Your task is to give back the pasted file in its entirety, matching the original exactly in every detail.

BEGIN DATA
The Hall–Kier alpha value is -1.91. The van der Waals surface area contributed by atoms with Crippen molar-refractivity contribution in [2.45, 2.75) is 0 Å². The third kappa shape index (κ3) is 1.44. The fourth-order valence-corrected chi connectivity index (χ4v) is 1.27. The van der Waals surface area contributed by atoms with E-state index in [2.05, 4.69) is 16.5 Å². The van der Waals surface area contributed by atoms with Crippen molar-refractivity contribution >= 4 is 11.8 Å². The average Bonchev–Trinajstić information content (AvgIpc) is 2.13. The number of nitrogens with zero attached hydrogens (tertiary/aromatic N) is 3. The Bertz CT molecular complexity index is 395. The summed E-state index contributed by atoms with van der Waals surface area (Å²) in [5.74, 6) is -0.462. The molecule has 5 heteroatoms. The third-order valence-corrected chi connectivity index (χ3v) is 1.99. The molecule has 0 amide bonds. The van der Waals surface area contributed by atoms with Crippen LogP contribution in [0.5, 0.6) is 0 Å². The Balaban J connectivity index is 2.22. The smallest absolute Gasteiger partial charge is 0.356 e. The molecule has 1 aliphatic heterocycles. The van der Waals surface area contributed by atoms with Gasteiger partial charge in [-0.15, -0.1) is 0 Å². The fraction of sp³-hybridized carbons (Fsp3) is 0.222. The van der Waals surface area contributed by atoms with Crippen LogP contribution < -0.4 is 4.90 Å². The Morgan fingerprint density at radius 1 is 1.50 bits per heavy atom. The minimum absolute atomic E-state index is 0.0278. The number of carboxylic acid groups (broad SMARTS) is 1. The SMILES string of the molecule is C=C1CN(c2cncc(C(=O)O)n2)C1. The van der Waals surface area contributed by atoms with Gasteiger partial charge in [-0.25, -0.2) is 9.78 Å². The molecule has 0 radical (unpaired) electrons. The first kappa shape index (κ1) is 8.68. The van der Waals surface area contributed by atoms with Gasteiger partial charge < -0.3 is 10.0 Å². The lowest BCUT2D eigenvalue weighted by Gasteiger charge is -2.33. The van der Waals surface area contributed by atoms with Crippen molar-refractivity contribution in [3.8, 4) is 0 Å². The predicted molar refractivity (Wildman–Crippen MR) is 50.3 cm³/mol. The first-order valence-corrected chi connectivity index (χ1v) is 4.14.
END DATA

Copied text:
The Hall–Kier alpha value is -1.91. The van der Waals surface area contributed by atoms with Crippen molar-refractivity contribution in [2.45, 2.75) is 0 Å². The third kappa shape index (κ3) is 1.44. The fourth-order valence-corrected chi connectivity index (χ4v) is 1.27. The van der Waals surface area contributed by atoms with E-state index in [2.05, 4.69) is 16.5 Å². The van der Waals surface area contributed by atoms with Crippen molar-refractivity contribution >= 4 is 11.8 Å². The average Bonchev–Trinajstić information content (AvgIpc) is 2.13. The number of nitrogens with zero attached hydrogens (tertiary/aromatic N) is 3. The Bertz CT molecular complexity index is 395. The summed E-state index contributed by atoms with van der Waals surface area (Å²) in [5.74, 6) is -0.462. The molecule has 5 heteroatoms. The third-order valence-corrected chi connectivity index (χ3v) is 1.99. The molecule has 0 amide bonds. The van der Waals surface area contributed by atoms with Crippen LogP contribution in [0.5, 0.6) is 0 Å². The Balaban J connectivity index is 2.22. The smallest absolute Gasteiger partial charge is 0.356 e. The molecule has 1 aliphatic heterocycles. The van der Waals surface area contributed by atoms with Gasteiger partial charge in [-0.15, -0.1) is 0 Å². The fraction of sp³-hybridized carbons (Fsp3) is 0.222. The van der Waals surface area contributed by atoms with Crippen LogP contribution < -0.4 is 4.90 Å². The Morgan fingerprint density at radius 1 is 1.50 bits per heavy atom. The minimum absolute atomic E-state index is 0.0278. The number of carboxylic acid groups (broad SMARTS) is 1. The SMILES string of the molecule is C=C1CN(c2cncc(C(=O)O)n2)C1. The van der Waals surface area contributed by atoms with Gasteiger partial charge in [-0.25, -0.2) is 9.78 Å². The molecule has 0 radical (unpaired) electrons. The first kappa shape index (κ1) is 8.68. The van der Waals surface area contributed by atoms with Gasteiger partial charge < -0.3 is 10.0 Å². The lowest BCUT2D eigenvalue weighted by Gasteiger charge is -2.33. The van der Waals surface area contributed by atoms with Crippen molar-refractivity contribution in [3.8, 4) is 0 Å². The predicted molar refractivity (Wildman–Crippen MR) is 50.3 cm³/mol. The first-order valence-corrected chi connectivity index (χ1v) is 4.14.